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p1088 Syrinx

Article by James Yates, M.A., F.R.S.,
on p1088 of

William Smith, D.C.L., LL.D.:
A Dictionary of Greek and Roman Antiquities, John Murray, London, 1875.

SYRINX (σύριγξ), the Pan's Pipe, or Pandean Pipe, was the appropriate musical instrument of the Arcadian and other Grecian shepherds, and was regarded by them as the invention of Pan, their tutelary god (Virg. Buc. II.32, VIII.24), who was sometimes heard playing upon it (συρίζοντος: see Theocrit. I.3.14, 16; Schol. in loc.; Longus, IV.27), as they imagined, on mount Maenalus (Paus. VIII.36 § 5). It was of course attributed to Faunus, who was the same with Pan (Hor. Carm. I.17.10). When the Roman poets had occasion to mention it, they called it fistula (Virg. Buc. II.36, III.22, 25; Hor. Carm. IV.12.10; Ovid. Met. VIII.192, XIII.784; Mart. XIV.63; Tibull. II.5.20).º It was also variously denominated according to the materials of which it was constructed, whether of cane (tenui arundine, Virg. Buc. VI.8; Hom. Hymn. in Pana, 15; ποιμενίῳ δονάκι, Brunck, Anal. I.489), reed (calamo, Virg. Buc. I.10, II.34, V.2; κάλαμος, Theocrit. VIII.24; Longus, I.4), or hemlock (cicuta, Virg. Buc. V.85). In general seven hollow stems of these plants were fitted together by means of wax, having been previously cut to the proper lengths, and adjusted so as to form an octave (Virg. Buc. II.32, 36); but sometimes nine were admitted, giving an equal number of notes (Theocrit. VIII.18‑22). Another refinement in the construction of this instrument, which, however, was rarely practised, was to arrange the pipes in a curve so as to fit the form of the lip, instead of arranging them in a plane (Theocrit. I.129). A syrinx of eight reeds is shown in the gem figured on page 846. The annexed woodcut is taken from a bas-relief in the collection at Appledurcombe in the Isle of Wight (Mus. Worsleyanum, pl. 9). It represents Pan reclining at the entrance of the cave, which was dedicated to him in the Acropolis at Athens. He holds in his right hand a drinking-horn [Rhyton] and in his left a syrinx, which is strengthened by two transverse bands.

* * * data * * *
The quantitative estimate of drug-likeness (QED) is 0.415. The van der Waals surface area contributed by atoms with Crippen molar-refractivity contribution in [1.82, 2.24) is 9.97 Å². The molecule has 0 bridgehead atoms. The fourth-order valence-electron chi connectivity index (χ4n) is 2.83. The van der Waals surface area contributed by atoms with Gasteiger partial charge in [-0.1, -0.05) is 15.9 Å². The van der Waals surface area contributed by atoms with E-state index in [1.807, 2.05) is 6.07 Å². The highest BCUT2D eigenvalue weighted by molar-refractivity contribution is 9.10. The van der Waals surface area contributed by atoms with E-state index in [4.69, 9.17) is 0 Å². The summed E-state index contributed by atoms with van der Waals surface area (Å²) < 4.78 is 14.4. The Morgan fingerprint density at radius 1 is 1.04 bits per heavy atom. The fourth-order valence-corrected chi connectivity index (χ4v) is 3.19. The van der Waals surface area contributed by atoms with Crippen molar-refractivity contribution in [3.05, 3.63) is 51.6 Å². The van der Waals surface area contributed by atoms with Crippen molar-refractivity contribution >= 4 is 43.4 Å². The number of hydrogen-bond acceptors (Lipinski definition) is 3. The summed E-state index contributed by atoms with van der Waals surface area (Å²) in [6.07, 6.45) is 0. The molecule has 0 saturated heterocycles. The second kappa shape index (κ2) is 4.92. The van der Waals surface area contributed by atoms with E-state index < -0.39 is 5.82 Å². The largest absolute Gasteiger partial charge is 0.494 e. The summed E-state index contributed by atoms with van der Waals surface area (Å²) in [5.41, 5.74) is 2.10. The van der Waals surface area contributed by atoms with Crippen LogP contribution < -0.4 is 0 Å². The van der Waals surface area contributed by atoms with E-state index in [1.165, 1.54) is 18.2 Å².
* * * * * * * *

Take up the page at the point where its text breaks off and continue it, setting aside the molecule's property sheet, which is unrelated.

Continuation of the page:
[image ALT: A woodcut depicting a satyr — a fat old man, bald but bearded, with the lower quarters of a goat, wearing a cloak over his shoulders although leaving his chest bare, seated on a cloud. In his right hand he holds a drinking horn, in his left a Pan pipe. It is an illustration of this pipe, or syrinx, as further explained in the text of the webpage.]

The ancients always considered the Pan's Pipe as a rustic instrument, chiefly used by those who tended flocks and herds (Hom. Il. XVIII.526; Apoll. Rhod. I.577; Dionys. Perieg. 996; Longus, I.2, I.14‑16, II.24‑26); but also admitted to regulate the dance (Hes. Scut. 278). The Lydians, whose troops marched to military music, employed this together with other instruments for the purpose (Herod. I.17). This instrument was the origin of the organ [Hydraula].

The term σύριγξ was also applied to levels, or narrow subterranean passages, made either in searching for metals, in mining at the siege of a city (Polyaen. V.17), or in forming catacombs for the dead (Aelian, H. A. VI.43, XVI.15).


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